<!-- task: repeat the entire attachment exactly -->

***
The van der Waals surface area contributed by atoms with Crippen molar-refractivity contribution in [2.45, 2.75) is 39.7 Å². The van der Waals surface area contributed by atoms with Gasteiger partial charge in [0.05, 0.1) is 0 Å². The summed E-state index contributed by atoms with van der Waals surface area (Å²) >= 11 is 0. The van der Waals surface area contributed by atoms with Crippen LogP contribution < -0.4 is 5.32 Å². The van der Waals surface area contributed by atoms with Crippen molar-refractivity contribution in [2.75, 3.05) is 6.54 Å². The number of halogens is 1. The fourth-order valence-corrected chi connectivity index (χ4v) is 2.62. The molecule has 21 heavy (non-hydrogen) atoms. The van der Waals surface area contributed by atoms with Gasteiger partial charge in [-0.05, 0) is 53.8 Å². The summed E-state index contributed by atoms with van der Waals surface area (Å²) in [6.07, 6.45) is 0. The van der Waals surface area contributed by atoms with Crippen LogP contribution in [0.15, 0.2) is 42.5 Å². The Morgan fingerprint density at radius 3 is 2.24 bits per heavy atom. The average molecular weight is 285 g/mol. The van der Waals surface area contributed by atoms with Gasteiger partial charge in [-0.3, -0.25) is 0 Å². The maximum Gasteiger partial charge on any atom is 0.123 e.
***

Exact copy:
The van der Waals surface area contributed by atoms with Crippen molar-refractivity contribution in [2.45, 2.75) is 39.7 Å². The van der Waals surface area contributed by atoms with Gasteiger partial charge in [0.05, 0.1) is 0 Å². The summed E-state index contributed by atoms with van der Waals surface area (Å²) >= 11 is 0. The van der Waals surface area contributed by atoms with Crippen LogP contribution < -0.4 is 5.32 Å². The van der Waals surface area contributed by atoms with Crippen molar-refractivity contribution in [2.75, 3.05) is 6.54 Å². The number of halogens is 1. The fourth-order valence-corrected chi connectivity index (χ4v) is 2.62. The molecule has 21 heavy (non-hydrogen) atoms. The van der Waals surface area contributed by atoms with Gasteiger partial charge in [-0.05, 0) is 53.8 Å². The summed E-state index contributed by atoms with van der Waals surface area (Å²) in [6.07, 6.45) is 0. The van der Waals surface area contributed by atoms with Crippen LogP contribution in [0.15, 0.2) is 42.5 Å². The Morgan fingerprint density at radius 3 is 2.24 bits per heavy atom. The average molecular weight is 285 g/mol. The van der Waals surface area contributed by atoms with Gasteiger partial charge in [-0.3, -0.25) is 0 Å². The maximum Gasteiger partial charge on any atom is 0.123 e.